The 'Bury-al Board' : poverty, politics and poor relief in the Brixworth Union, Northamptonshire, c.1870-1900
thesisposted on 15.12.2014, 10:44 by Elizabeth T. Hurren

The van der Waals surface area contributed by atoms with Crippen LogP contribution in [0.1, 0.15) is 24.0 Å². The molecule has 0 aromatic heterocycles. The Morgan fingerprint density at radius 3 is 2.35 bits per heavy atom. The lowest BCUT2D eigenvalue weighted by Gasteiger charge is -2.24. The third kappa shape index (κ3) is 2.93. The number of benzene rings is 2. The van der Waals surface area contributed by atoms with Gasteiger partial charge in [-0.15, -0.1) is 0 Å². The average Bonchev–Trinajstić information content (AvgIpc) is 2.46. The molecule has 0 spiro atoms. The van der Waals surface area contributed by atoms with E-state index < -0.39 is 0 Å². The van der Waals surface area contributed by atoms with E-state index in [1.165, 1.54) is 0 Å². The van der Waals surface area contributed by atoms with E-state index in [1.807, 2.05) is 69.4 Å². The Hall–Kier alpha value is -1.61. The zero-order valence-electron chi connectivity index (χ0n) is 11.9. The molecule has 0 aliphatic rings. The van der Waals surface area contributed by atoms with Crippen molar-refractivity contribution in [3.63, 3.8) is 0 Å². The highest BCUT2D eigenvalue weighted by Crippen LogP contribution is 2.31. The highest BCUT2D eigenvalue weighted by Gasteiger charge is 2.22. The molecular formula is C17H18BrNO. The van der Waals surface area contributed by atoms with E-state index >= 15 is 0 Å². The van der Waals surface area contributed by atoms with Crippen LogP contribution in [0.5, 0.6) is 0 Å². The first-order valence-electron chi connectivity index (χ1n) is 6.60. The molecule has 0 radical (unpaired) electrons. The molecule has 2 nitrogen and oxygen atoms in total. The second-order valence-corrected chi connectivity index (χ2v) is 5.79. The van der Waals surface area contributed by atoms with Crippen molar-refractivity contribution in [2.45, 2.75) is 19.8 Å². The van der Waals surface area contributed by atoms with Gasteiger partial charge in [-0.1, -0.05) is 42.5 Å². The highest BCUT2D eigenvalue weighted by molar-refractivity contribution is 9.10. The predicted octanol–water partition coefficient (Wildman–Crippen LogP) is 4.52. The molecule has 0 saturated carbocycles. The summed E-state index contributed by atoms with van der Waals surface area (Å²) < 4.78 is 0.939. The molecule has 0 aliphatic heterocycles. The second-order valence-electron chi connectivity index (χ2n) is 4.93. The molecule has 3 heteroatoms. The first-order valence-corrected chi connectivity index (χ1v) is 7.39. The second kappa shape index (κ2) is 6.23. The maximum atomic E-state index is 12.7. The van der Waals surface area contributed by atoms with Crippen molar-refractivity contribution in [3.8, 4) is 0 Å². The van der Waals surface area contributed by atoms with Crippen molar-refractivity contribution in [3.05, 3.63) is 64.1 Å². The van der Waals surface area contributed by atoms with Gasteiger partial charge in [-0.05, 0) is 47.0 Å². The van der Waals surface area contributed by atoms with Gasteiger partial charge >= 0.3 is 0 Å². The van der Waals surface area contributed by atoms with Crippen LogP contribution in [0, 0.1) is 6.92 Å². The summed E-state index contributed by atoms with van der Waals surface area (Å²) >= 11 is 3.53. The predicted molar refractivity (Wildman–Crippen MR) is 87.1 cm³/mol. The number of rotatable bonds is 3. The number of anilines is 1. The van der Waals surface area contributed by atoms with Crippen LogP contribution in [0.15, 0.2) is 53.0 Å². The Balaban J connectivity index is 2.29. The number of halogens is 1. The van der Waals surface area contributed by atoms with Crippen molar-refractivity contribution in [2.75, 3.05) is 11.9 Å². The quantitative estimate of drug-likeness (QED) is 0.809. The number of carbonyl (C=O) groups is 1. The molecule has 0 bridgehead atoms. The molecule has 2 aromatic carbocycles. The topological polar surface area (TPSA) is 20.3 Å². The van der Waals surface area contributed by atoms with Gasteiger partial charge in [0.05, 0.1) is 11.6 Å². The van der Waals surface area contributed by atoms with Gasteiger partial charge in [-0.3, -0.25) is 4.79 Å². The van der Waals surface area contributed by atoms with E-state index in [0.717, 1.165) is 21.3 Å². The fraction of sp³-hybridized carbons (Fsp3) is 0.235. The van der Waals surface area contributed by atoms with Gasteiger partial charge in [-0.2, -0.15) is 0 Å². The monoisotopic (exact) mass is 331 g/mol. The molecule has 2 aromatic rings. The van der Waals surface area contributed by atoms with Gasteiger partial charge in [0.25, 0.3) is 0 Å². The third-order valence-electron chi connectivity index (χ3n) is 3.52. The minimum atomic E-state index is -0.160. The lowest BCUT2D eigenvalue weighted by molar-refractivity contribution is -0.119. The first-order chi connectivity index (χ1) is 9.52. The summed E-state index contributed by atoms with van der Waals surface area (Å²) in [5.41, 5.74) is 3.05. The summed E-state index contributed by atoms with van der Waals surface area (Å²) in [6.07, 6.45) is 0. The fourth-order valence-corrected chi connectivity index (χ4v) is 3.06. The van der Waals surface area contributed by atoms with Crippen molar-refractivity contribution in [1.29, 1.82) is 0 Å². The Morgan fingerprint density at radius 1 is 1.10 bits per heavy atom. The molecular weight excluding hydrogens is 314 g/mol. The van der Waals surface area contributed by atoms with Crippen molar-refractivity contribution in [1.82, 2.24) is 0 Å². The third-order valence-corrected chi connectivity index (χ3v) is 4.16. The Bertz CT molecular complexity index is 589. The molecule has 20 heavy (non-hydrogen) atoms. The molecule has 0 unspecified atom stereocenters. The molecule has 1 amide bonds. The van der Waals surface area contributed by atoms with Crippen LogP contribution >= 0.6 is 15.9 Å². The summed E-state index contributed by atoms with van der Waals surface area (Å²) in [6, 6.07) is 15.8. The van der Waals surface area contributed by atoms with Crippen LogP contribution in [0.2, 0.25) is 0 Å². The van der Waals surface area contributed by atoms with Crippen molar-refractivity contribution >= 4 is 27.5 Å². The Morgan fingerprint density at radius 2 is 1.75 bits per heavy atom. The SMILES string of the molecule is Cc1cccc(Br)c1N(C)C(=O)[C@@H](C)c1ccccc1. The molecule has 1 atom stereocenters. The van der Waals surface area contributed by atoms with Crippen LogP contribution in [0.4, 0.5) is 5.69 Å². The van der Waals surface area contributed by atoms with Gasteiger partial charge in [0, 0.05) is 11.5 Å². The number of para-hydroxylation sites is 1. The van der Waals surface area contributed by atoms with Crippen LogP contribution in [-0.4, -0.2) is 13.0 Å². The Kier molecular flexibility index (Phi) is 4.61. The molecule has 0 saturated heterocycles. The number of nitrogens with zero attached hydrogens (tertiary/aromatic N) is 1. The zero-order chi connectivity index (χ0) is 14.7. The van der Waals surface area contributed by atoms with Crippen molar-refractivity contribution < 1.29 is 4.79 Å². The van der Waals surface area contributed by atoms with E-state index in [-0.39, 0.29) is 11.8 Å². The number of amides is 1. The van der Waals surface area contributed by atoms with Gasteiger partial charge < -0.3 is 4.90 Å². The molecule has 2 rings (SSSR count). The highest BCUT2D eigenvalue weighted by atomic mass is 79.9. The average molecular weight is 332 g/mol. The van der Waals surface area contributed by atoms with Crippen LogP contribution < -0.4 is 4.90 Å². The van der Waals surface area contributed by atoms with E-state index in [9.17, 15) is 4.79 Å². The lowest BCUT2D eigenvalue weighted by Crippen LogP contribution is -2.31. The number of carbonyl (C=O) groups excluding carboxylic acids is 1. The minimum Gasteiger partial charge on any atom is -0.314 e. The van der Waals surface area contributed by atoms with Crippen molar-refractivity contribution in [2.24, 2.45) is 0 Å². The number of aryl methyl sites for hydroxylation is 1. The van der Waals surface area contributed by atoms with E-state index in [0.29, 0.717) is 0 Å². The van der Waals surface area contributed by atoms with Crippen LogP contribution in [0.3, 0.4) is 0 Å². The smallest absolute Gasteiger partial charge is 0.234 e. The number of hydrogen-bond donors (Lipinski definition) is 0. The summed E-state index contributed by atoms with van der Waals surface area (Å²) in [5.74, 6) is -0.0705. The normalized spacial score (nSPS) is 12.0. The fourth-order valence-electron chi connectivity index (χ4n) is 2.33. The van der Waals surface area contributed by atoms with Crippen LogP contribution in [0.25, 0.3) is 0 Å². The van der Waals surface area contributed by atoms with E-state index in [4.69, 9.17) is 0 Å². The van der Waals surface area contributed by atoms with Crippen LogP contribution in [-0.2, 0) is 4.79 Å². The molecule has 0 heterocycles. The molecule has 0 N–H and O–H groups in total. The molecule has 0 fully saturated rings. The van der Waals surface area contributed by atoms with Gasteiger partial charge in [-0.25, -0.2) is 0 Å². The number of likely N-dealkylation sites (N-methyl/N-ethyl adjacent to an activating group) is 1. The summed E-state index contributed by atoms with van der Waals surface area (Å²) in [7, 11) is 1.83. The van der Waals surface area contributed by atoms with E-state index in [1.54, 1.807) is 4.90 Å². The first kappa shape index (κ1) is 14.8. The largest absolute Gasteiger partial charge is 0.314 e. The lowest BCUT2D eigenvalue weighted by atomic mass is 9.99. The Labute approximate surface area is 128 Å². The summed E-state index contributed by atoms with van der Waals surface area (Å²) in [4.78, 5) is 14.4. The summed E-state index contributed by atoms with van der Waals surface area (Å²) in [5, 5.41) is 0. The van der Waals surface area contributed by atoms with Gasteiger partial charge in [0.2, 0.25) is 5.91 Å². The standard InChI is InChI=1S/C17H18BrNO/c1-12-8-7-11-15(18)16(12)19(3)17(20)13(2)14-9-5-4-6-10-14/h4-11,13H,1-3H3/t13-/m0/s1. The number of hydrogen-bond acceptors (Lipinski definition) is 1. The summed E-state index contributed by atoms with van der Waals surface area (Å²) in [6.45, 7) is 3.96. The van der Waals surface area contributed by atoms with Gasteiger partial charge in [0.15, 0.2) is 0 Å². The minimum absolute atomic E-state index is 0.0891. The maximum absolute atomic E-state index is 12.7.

The crusade against outrelief, which was promoted by the Local Government Board in the late-Victorian era, is a neglected topic of nineteenth century poor law studies. This thesis examines the crusade against outrelief that was implemented in the Brixworth Union of Northamptonshire because this board of guardians was one of the strongest and most renowned supporters of central government's anti-outrelief policy between 1870 and 1896. For over twenty-five years guardians implemented a series of progressively harsh strategies to try to eradicate outrelief spending. Those anti-outrelief measures had a profound social cost with far-reaching political repercussions. From the start of the crusade campaign, working people organised to fight for the reintroduction of outrelief. When the poor law was democratised in the 1890s the working-classes succeeded in becoming guardians of the poor for the first time and they outvoted the anti-outrelief policy. The political contest over outrelief provides fresh insights into the complex nature of labour relations in the countryside and the impact of democratisation in the late-nineteenth century. It traces the role of the poor law in rural society and how policy was shaped by central and local factors. The study, therefore, examines the politics of poor relief, the forces that shaped poor law policies and the impact those policies had on rural society in the context of the crusade against outrelief and its overthrow. In the process it questions some of our assumptions about working class political and social welfare aspirations before the advent of Welfare State legislation in the early twentieth century.